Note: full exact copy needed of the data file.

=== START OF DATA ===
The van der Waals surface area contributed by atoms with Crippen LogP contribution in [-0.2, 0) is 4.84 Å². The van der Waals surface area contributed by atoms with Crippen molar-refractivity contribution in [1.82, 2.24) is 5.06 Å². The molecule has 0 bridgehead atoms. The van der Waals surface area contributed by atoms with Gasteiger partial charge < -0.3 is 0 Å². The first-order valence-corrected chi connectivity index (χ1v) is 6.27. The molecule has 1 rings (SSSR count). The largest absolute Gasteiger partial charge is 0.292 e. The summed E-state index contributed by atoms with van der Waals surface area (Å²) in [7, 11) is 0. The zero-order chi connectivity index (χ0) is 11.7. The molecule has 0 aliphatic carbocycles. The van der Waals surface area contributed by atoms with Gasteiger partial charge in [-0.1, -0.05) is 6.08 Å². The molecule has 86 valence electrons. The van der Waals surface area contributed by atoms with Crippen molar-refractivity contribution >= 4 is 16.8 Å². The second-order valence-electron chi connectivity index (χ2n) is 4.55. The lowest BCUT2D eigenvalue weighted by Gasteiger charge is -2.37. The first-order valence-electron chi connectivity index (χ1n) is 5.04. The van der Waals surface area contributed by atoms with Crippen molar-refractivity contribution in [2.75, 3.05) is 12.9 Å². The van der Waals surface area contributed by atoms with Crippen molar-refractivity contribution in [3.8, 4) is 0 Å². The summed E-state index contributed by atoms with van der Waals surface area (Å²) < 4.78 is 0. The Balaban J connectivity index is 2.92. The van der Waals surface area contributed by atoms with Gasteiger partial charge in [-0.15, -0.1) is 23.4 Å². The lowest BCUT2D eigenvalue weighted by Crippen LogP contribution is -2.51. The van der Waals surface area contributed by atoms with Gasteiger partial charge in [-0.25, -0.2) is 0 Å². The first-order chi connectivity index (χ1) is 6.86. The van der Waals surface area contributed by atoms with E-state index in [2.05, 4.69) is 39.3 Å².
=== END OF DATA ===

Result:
The van der Waals surface area contributed by atoms with Crippen LogP contribution in [-0.2, 0) is 4.84 Å². The van der Waals surface area contributed by atoms with Crippen molar-refractivity contribution in [1.82, 2.24) is 5.06 Å². The molecule has 0 bridgehead atoms. The van der Waals surface area contributed by atoms with Gasteiger partial charge < -0.3 is 0 Å². The first-order valence-corrected chi connectivity index (χ1v) is 6.27. The molecule has 1 rings (SSSR count). The largest absolute Gasteiger partial charge is 0.292 e. The summed E-state index contributed by atoms with van der Waals surface area (Å²) in [7, 11) is 0. The zero-order chi connectivity index (χ0) is 11.7. The molecule has 0 aliphatic carbocycles. The van der Waals surface area contributed by atoms with Gasteiger partial charge in [-0.1, -0.05) is 6.08 Å². The molecule has 86 valence electrons. The van der Waals surface area contributed by atoms with Crippen molar-refractivity contribution >= 4 is 16.8 Å². The second-order valence-electron chi connectivity index (χ2n) is 4.55. The lowest BCUT2D eigenvalue weighted by Gasteiger charge is -2.37. The first-order valence-electron chi connectivity index (χ1n) is 5.04. The van der Waals surface area contributed by atoms with Crippen molar-refractivity contribution in [2.75, 3.05) is 12.9 Å². The van der Waals surface area contributed by atoms with Crippen molar-refractivity contribution in [3.8, 4) is 0 Å². The summed E-state index contributed by atoms with van der Waals surface area (Å²) < 4.78 is 0. The Balaban J connectivity index is 2.92. The van der Waals surface area contributed by atoms with Gasteiger partial charge in [-0.15, -0.1) is 23.4 Å². The lowest BCUT2D eigenvalue weighted by Crippen LogP contribution is -2.51. The van der Waals surface area contributed by atoms with Gasteiger partial charge in [-0.25, -0.2) is 0 Å². The first-order chi connectivity index (χ1) is 6.86. The van der Waals surface area contributed by atoms with E-state index in [2.05, 4.69) is 39.3 Å².